Dementia is poorly misunderstood as an “old person’s disease,” as it can happen to anyone, even to a mother of two at age 29. Zoe Botrill, who now lives in Ashford, U.K., was diagnosed with early-onset dementia at 29 years old after she gave birth to her second daughter, Louise. Botrill’s mother, Julie Talbot, 63, noticed the early signs like Botrill's forgetfulness, tendency to lose things, and habit of putting things in the wrong place. “You associate dementia with older people. It wasn’t something that crossed my mind,” Talbot told the Daily Mail.

At first, Talbot thought that Botrill might have been suffering from postpartum depression. In 1999, Botrill had an argument with her partner and tried to throw a ladder at him. As a result, she was committed and spent some time in the hospital while the doctors tried to find what was wrong with her. Botrill was eventually released from the hospital, but her family soon realized that she was in a fragile state after a family holiday.

“The three generations of daughters were all supposed to be going on holiday together, but Zoe decided she did not want to go, so she stayed with my mum, Ruby,” Talbot said. “Me and the two kids went away, but Zoe forgot where they were."

A family relative noticed that Botrill was confused as she wandered off in the park to look for her daughters even though she could not find them, the BBC reports. It was not until Botrill was taken to a special neurological hospital, Abraham Cowley Hospital in Wimbledon, that she was diagnosed with dementia. "Right at the outset, when she was first diagnosed, they said unfortunately sometimes these things happen," Talbot said to the BBC.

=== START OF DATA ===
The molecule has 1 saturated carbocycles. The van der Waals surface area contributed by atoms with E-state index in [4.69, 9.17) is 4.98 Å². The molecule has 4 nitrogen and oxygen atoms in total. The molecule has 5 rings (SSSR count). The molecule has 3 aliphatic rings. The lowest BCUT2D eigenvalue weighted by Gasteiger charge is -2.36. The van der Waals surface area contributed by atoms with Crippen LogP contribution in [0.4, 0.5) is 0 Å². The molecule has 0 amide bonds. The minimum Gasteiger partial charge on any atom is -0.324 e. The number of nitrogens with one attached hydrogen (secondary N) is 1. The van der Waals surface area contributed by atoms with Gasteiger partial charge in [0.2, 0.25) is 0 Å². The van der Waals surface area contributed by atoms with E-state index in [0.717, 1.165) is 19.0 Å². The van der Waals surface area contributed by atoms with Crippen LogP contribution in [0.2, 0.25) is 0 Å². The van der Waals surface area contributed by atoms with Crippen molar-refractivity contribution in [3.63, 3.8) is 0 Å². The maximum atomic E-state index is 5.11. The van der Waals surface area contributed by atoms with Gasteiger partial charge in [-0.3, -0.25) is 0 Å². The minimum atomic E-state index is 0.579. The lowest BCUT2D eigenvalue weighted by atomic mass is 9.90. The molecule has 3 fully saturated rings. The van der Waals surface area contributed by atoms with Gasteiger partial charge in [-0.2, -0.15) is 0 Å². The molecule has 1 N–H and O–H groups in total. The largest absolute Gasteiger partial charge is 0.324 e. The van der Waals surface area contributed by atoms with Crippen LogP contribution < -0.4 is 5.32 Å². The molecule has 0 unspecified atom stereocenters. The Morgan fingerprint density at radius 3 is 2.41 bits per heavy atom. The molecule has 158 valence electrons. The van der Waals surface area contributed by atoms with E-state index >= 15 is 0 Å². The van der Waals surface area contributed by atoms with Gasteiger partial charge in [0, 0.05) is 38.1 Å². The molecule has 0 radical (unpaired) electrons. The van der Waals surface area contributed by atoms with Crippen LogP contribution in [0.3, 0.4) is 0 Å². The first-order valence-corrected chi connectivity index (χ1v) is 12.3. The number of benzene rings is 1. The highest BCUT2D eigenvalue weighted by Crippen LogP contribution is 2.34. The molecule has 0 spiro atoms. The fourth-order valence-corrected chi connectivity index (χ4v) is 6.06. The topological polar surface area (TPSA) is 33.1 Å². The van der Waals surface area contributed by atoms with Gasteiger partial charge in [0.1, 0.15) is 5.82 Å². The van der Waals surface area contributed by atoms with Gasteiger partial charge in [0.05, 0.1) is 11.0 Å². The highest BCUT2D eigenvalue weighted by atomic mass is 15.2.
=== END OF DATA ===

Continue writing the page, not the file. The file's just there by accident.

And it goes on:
During the early stages of her illness, Botrill lived with her daughters but soon became too fragile to live on her own without proper medical care. She spent 18 months at home until the Alzheimer’s Society helped find an early-onset dementia unit in Ashford in May 2005 where she currently resides.

Louise, 16, now lives with her older sister, Gemma, 20, and expressed that her mom having dementia is something she has “simply grown up with.” “For as long as I can remember my mum has had dementia, I don’t really know anything different,” Louise told the Daily Mail. “It is still difficult at times but as I have no recollection of living with my mum I just get on with life."

When Louise is not visiting her mother, she is raising awareness for the condition. Last month, Louise and a friend participated in a 6-mile memory walk in Dorking to raise money for the Alzheimer’s Society. “Raising awareness is so important, people are always surprised to find out my mum has dementia as she is so young, I want to show people that it can happen to anyone, it’s not just something that affects older people,” Louise told the Daily Mail.

Talbot’s mother, Ruby, was diagnosed with Alzheimer’s five years ago and is now in a care home. Ruby would escape the house at night and walk several miles along the local canal, putting her life in danger. Now, Talbot is helping her daughter and her mother battle the disease together.

Botrill, now 42, is in the final stages of the disease and spends most of her days lying in the fetal position in a special chair. She is deaf, mute, immobile, and on a liquid diet. She has not spoken for four years.

More than 200,000 people in the United States have early-onset dementia, according to the Alzheimer’s Association. Those with early-onset are typically found to be in their 40s and 50s, but rare genes can cause people to develop symptoms even in their 30s.

To donate to Louise’s memory walk, click here.